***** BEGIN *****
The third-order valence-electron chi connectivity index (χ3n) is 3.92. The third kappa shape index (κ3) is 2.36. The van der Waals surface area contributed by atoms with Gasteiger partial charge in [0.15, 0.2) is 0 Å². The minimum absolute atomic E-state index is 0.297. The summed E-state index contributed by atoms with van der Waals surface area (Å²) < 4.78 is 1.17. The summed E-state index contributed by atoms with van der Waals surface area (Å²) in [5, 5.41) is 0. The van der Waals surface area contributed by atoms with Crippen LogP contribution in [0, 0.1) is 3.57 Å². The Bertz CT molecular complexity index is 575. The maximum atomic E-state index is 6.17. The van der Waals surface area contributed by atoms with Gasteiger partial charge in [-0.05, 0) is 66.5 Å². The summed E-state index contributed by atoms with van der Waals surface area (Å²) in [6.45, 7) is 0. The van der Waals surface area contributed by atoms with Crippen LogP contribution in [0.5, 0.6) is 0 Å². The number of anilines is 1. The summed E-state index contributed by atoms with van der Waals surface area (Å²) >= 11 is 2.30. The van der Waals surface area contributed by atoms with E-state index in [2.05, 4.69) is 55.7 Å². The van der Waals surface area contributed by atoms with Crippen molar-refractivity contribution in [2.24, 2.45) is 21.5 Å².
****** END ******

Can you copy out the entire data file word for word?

The third-order valence-electron chi connectivity index (χ3n) is 3.92. The third kappa shape index (κ3) is 2.36. The van der Waals surface area contributed by atoms with Gasteiger partial charge in [0.15, 0.2) is 0 Å². The minimum absolute atomic E-state index is 0.297. The summed E-state index contributed by atoms with van der Waals surface area (Å²) < 4.78 is 1.17. The summed E-state index contributed by atoms with van der Waals surface area (Å²) in [5, 5.41) is 0. The van der Waals surface area contributed by atoms with Crippen LogP contribution in [0, 0.1) is 3.57 Å². The Bertz CT molecular complexity index is 575. The maximum atomic E-state index is 6.17. The van der Waals surface area contributed by atoms with Gasteiger partial charge in [-0.05, 0) is 66.5 Å². The summed E-state index contributed by atoms with van der Waals surface area (Å²) in [6.45, 7) is 0. The van der Waals surface area contributed by atoms with Crippen LogP contribution in [0.5, 0.6) is 0 Å². The number of anilines is 1. The summed E-state index contributed by atoms with van der Waals surface area (Å²) >= 11 is 2.30. The van der Waals surface area contributed by atoms with E-state index in [2.05, 4.69) is 55.7 Å². The van der Waals surface area contributed by atoms with Crippen molar-refractivity contribution in [2.24, 2.45) is 21.5 Å².